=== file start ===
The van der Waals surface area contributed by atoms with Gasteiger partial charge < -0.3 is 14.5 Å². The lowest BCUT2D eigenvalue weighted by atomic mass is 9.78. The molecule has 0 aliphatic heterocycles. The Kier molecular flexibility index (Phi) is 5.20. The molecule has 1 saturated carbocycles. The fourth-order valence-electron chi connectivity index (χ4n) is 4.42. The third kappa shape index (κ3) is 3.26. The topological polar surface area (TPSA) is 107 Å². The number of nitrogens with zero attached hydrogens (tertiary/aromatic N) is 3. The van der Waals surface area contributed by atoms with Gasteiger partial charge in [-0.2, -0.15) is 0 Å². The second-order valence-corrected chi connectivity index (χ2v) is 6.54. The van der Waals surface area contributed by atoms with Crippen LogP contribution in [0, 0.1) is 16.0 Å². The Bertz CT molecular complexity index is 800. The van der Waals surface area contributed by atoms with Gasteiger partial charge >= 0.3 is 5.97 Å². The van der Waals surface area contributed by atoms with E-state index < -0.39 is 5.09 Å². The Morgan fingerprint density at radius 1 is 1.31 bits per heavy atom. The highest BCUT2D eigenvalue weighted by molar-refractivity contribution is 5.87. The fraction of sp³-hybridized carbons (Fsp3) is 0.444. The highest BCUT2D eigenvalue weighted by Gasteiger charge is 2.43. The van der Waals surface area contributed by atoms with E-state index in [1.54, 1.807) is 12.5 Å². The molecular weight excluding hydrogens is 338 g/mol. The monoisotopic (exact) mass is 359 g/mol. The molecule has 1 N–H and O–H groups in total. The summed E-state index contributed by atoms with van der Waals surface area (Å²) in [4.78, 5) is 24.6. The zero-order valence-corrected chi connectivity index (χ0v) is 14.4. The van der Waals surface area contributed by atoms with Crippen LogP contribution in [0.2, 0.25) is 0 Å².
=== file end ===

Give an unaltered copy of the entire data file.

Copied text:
The van der Waals surface area contributed by atoms with Gasteiger partial charge < -0.3 is 14.5 Å². The lowest BCUT2D eigenvalue weighted by atomic mass is 9.78. The molecule has 0 aliphatic heterocycles. The Kier molecular flexibility index (Phi) is 5.20. The molecule has 1 saturated carbocycles. The fourth-order valence-electron chi connectivity index (χ4n) is 4.42. The third kappa shape index (κ3) is 3.26. The topological polar surface area (TPSA) is 107 Å². The number of nitrogens with zero attached hydrogens (tertiary/aromatic N) is 3. The van der Waals surface area contributed by atoms with Gasteiger partial charge in [-0.2, -0.15) is 0 Å². The second-order valence-corrected chi connectivity index (χ2v) is 6.54. The van der Waals surface area contributed by atoms with Crippen LogP contribution in [0, 0.1) is 16.0 Å². The Bertz CT molecular complexity index is 800. The van der Waals surface area contributed by atoms with Gasteiger partial charge >= 0.3 is 5.97 Å². The van der Waals surface area contributed by atoms with E-state index < -0.39 is 5.09 Å². The Morgan fingerprint density at radius 1 is 1.31 bits per heavy atom. The highest BCUT2D eigenvalue weighted by molar-refractivity contribution is 5.87. The fraction of sp³-hybridized carbons (Fsp3) is 0.444. The highest BCUT2D eigenvalue weighted by Gasteiger charge is 2.43. The van der Waals surface area contributed by atoms with E-state index in [1.54, 1.807) is 12.5 Å². The molecular weight excluding hydrogens is 338 g/mol. The monoisotopic (exact) mass is 359 g/mol. The molecule has 1 N–H and O–H groups in total. The summed E-state index contributed by atoms with van der Waals surface area (Å²) in [4.78, 5) is 24.6. The zero-order valence-corrected chi connectivity index (χ0v) is 14.4. The van der Waals surface area contributed by atoms with Crippen LogP contribution in [0.2, 0.25) is 0 Å².